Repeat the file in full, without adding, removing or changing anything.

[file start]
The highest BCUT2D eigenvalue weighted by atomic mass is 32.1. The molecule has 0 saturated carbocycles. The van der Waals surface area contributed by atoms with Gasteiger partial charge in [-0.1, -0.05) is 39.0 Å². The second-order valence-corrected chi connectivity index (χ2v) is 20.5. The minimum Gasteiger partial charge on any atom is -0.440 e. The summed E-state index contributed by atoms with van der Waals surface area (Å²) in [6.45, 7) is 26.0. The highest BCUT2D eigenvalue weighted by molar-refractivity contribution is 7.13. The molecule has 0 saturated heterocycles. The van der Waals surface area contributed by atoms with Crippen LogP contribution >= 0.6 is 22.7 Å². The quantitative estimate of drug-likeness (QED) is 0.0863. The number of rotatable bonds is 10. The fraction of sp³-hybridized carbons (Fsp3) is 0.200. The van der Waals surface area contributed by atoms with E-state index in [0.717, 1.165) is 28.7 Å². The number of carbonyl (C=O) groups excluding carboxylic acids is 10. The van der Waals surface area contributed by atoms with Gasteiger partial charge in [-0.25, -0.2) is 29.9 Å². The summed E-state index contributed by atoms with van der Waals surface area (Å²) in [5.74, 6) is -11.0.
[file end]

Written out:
The highest BCUT2D eigenvalue weighted by atomic mass is 32.1. The molecule has 0 saturated carbocycles. The van der Waals surface area contributed by atoms with Gasteiger partial charge in [-0.1, -0.05) is 39.0 Å². The second-order valence-corrected chi connectivity index (χ2v) is 20.5. The minimum Gasteiger partial charge on any atom is -0.440 e. The summed E-state index contributed by atoms with van der Waals surface area (Å²) in [6.45, 7) is 26.0. The highest BCUT2D eigenvalue weighted by molar-refractivity contribution is 7.13. The molecule has 0 saturated heterocycles. The van der Waals surface area contributed by atoms with Crippen LogP contribution >= 0.6 is 22.7 Å². The quantitative estimate of drug-likeness (QED) is 0.0863. The number of rotatable bonds is 10. The fraction of sp³-hybridized carbons (Fsp3) is 0.200. The van der Waals surface area contributed by atoms with E-state index in [0.717, 1.165) is 28.7 Å². The number of carbonyl (C=O) groups excluding carboxylic acids is 10. The van der Waals surface area contributed by atoms with Gasteiger partial charge in [-0.25, -0.2) is 29.9 Å². The summed E-state index contributed by atoms with van der Waals surface area (Å²) in [5.74, 6) is -11.0.